McCarthy Gives A Career Best Performance in "Can You Ever Forgive Me?"
The performances dominate in Marielle Heller's latest film, Can You Ever Forgive Me?, and Melissa McCarthy and Richard Grant burn brightly at its center. However, outside the film’s witty dialogue and wickedly good lead performances, it doesn’t have much to offer and struggles to fill the whole cup.
Based off the book of the same name, Melissa McCarthy stars as Lee Israel, the best-selling celebrity biographer (and cat lover) who made her living in the 1970's and 80's profiling the likes of Katharine Hepburn, Tallulah Bankhead, Estée Lauder and journalist Dorothy Kilgallen. When Lee finds herself unable to get published because she’s fallen out of step with the marketplace, she turns her art form to deception, abetted by her loyal friend Jack (Richard E. Grant).
Melissa McCarthy has always been one of those performers that I could only tolerate in very small doses and her comedy, which is fairly lowbrow, rarely ever landed with me. Until now, that is.
Can You Ever Forgive Me? presents her with the perfect canvas to project her talents onto, and she does miracles with the role she’s been given because Lee Israel is far from a likable person. This faded and forgotten biographer is an uppity grouch who’s rude to those closest to her (except for her cat) and ruthlessly malicious to everyone else. Yet, McCarthy infuses her with such pathos, showing us a wide array of emotions and flexing her range, allowing the vulnerability hiding being Israel’s bitter facade to shine through.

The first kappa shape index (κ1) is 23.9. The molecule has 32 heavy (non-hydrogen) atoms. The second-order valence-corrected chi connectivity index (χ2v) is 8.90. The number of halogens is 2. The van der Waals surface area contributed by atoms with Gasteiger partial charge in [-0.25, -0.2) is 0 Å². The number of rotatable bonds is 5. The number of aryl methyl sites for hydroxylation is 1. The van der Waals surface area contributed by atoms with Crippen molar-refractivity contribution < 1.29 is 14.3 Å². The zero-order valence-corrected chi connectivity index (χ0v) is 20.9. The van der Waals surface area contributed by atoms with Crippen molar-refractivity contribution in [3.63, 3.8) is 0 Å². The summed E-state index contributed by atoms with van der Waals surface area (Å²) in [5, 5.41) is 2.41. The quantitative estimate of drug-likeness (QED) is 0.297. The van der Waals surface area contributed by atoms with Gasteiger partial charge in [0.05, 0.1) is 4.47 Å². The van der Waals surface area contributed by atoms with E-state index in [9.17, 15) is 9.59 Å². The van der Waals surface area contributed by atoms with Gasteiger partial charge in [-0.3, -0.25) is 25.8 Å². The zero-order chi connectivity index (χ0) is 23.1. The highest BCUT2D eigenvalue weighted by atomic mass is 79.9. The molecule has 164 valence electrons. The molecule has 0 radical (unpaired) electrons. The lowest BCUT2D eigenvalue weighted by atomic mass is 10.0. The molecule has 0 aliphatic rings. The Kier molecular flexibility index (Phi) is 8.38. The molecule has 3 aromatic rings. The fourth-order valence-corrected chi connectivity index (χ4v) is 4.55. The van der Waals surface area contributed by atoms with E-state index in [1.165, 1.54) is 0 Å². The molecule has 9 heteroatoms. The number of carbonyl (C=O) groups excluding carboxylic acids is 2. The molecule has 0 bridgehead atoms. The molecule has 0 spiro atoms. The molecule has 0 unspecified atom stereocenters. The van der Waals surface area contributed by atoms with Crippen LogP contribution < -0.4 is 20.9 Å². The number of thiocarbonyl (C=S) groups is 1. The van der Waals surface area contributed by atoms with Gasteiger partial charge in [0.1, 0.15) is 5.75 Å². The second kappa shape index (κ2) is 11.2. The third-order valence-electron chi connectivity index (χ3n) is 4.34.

When you add Israel’s drinking buddy, Jack Hock (who’s played terrifically by Richard Grant), everything gets far more entertaining. Their rapport sparkles on screen, and their quick and quippy back and forth exchanges are an absolute joy to behold. However, outside of these performances, there’s very little to get jazzed about.
The film’s style is as exciting as Israel’s fashion sense: full of drab, muted colors and sorely lacking any vibrancy. This mirrors the interior of the Israel’s character, but doesn’t provide much aesthetic stimulation for the viewer. On top of that, Heller’s simple and fluid direction leans very Woody Allenesque, which doesn’t necessarily count as a negative; however, in this instance, it feels too much like a stylistic imitation without any semblance of singularity to Heller’s vision.
The soundtrack, which consists of cuts that were Israel’s favorites, seem a bit forced into the final product, but I enjoyed quite a bit of it. There are several moments where the musical selections don’t exactly cohere to the film’s visual and narrative language. For example, the Pixies “There Goes My Gun” — which is a great track — appears out of nowhere amidst a soundtrack filled with mostly jazz, and doesn’t add any layers to the scene it’s laid over.
Ultimately, it all hinges on whether not you feel that Lee Israel is worthy of forgiveness. While the film painted a very complex and lovingly humane portrait of this criminal, it didn’t convince me that Israel was worthy of total absolution, especially since she has little remorse for her criminal action. Perhaps, the results will be different for you. However, regardless of your overall satisfaction, this film is deserving of a watch at some point due to the career best effort McCarthy puts in here.
Rating: 3 rounds outta 5.
What do you think? Did you like the film? Do you think this was McCarthy’s best performance? We want to know. Share your thoughts and feelings in the comments section below, and as always, remember to viddy well!